From Junk Food to Joy Food by Joy Bauer

This is a rather interesting cookbook: the premise is to take the junky food we like (things like pop tarts, cheez its, potato salad though no brand names are used) and with a few simple changes, create healthier alternatives. Author Bauer wisely avoids altering them too much – we’re not talking perfectly healthy here. But this is a case of small changes making a decided difference over time.

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The book breaks down as follows: Chapter 1: Better For You Breakfasts; Chapter 2: Delicious Dips and Appetizers; Chapter 3: Scrumptious Soups and Sandwiches; Chapter 4: Slimming Sides, Salads, and Dressings; Chapter 5: Simple Satisfying Suppers; Chapter 6: Palate Pleasing Pizzas and Pastas; Chapter 7: Decadent Desserts; Chapter 8: Creative Cocktails, Mocktails, and Beverages. Conversion charts, index.

The book is beautifully presented with easy to use recipes and bright, colorful photographs. Each recipe has a picture/description of the original ‘less healthy’ version (the ‘junk food’) and then a healthier recipe alternative (the “joy food’). But this is a recipe book based on calories, not necessarily health. E.g., many of the recipes remove egg yolks – which brings the calorie count down but doesn’t, in my opinion, necessarily make the meal healthier. Other recipes just use skim milk products over heavier cheeses and creams. E.g., macaroni and cheese is never going to be healthy – but replacing cream and butter with reduced fat cheese and less butter makes for a better alternative (and takes the calories from 1300 to 400). Nutrition information, serving size, alternatives/twists are also included.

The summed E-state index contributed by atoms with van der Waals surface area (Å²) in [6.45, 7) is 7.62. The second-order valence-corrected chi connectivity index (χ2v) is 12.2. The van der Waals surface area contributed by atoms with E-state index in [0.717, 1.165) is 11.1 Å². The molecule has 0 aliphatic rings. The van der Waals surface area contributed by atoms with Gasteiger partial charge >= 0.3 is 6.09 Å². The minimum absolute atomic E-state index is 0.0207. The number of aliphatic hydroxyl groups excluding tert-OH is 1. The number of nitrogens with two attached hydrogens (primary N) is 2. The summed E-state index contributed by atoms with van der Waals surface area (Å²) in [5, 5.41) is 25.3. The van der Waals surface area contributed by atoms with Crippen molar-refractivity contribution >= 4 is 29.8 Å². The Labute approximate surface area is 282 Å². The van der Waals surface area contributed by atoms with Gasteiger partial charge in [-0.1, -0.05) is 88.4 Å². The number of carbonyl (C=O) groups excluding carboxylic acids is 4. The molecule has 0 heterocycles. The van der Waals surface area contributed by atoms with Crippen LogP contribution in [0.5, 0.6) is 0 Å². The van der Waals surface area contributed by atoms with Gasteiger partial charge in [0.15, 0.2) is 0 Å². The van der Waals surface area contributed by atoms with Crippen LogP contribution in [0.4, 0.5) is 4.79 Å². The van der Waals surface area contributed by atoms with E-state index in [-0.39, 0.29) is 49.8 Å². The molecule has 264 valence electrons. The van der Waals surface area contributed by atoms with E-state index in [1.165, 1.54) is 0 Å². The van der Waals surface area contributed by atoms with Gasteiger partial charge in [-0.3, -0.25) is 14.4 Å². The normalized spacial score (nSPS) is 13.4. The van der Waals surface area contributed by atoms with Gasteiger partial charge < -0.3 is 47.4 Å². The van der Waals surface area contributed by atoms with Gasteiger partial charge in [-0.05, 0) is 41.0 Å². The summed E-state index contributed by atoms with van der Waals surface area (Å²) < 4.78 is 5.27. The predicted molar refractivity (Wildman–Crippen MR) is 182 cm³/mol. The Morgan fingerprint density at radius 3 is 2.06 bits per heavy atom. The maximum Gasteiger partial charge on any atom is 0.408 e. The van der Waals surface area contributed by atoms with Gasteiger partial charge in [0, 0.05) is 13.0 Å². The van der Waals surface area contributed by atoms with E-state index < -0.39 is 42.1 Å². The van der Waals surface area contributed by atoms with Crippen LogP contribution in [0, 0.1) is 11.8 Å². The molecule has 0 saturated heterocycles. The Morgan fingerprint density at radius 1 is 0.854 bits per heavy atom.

This book is a compromise between a healthy lifestyle and junk food bonanza. On the one hand, you have zucchini replacing pasta and slimmer versions of various meat and dairy products. But on the other hand, recipes call for things like canned marinara sauce (which have a lot of artificial sugars like corn syrup) or ketchup (the same). And any nutritionist will tell you that calorie counting is not the way to determine food health or healthy eating. But the book is very friendly, nicely presented, and there are some great ideas in there for changing eating patterns. Reviewed from an advance reader copy provided by the publisher.

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This entry was posted in ARC, Book Reviews, cooking, fitness/diet, non fiction, nonfiction. Bookmark the permalink.

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